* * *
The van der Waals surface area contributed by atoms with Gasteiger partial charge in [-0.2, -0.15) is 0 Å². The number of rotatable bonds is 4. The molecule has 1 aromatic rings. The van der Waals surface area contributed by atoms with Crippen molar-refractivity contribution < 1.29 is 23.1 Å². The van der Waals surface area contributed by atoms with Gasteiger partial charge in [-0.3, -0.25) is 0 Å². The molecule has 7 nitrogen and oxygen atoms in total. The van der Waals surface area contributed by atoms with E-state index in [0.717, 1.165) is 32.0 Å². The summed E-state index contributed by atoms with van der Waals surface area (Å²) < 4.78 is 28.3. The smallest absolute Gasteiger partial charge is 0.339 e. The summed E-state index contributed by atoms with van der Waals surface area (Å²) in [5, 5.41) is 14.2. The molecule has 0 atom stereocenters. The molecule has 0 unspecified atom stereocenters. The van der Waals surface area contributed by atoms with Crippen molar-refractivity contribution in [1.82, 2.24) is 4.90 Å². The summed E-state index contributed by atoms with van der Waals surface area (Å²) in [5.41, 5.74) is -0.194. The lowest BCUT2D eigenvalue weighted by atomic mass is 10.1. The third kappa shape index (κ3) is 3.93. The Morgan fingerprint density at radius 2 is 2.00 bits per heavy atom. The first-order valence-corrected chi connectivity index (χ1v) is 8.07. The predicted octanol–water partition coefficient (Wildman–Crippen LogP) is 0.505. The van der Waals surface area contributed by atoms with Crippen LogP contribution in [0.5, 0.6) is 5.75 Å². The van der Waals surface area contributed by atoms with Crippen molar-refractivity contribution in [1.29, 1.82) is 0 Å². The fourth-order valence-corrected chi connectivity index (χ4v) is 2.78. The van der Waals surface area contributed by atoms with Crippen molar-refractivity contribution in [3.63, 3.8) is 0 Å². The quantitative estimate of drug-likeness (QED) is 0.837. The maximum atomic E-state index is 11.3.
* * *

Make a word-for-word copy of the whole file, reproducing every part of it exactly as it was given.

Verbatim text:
The van der Waals surface area contributed by atoms with Gasteiger partial charge in [-0.2, -0.15) is 0 Å². The number of rotatable bonds is 4. The molecule has 1 aromatic rings. The van der Waals surface area contributed by atoms with Crippen molar-refractivity contribution < 1.29 is 23.1 Å². The van der Waals surface area contributed by atoms with Gasteiger partial charge in [-0.3, -0.25) is 0 Å². The molecule has 7 nitrogen and oxygen atoms in total. The van der Waals surface area contributed by atoms with E-state index in [0.717, 1.165) is 32.0 Å². The summed E-state index contributed by atoms with van der Waals surface area (Å²) < 4.78 is 28.3. The smallest absolute Gasteiger partial charge is 0.339 e. The summed E-state index contributed by atoms with van der Waals surface area (Å²) in [5, 5.41) is 14.2. The molecule has 0 atom stereocenters. The molecule has 0 unspecified atom stereocenters. The van der Waals surface area contributed by atoms with Crippen molar-refractivity contribution in [1.82, 2.24) is 4.90 Å². The summed E-state index contributed by atoms with van der Waals surface area (Å²) in [5.41, 5.74) is -0.194. The lowest BCUT2D eigenvalue weighted by atomic mass is 10.1. The third kappa shape index (κ3) is 3.93. The Morgan fingerprint density at radius 2 is 2.00 bits per heavy atom. The first-order valence-corrected chi connectivity index (χ1v) is 8.07. The predicted octanol–water partition coefficient (Wildman–Crippen LogP) is 0.505. The van der Waals surface area contributed by atoms with Crippen LogP contribution in [0.5, 0.6) is 5.75 Å². The van der Waals surface area contributed by atoms with Crippen molar-refractivity contribution in [1.29, 1.82) is 0 Å². The fourth-order valence-corrected chi connectivity index (χ4v) is 2.78. The van der Waals surface area contributed by atoms with Crippen molar-refractivity contribution in [3.63, 3.8) is 0 Å². The quantitative estimate of drug-likeness (QED) is 0.837. The maximum atomic E-state index is 11.3.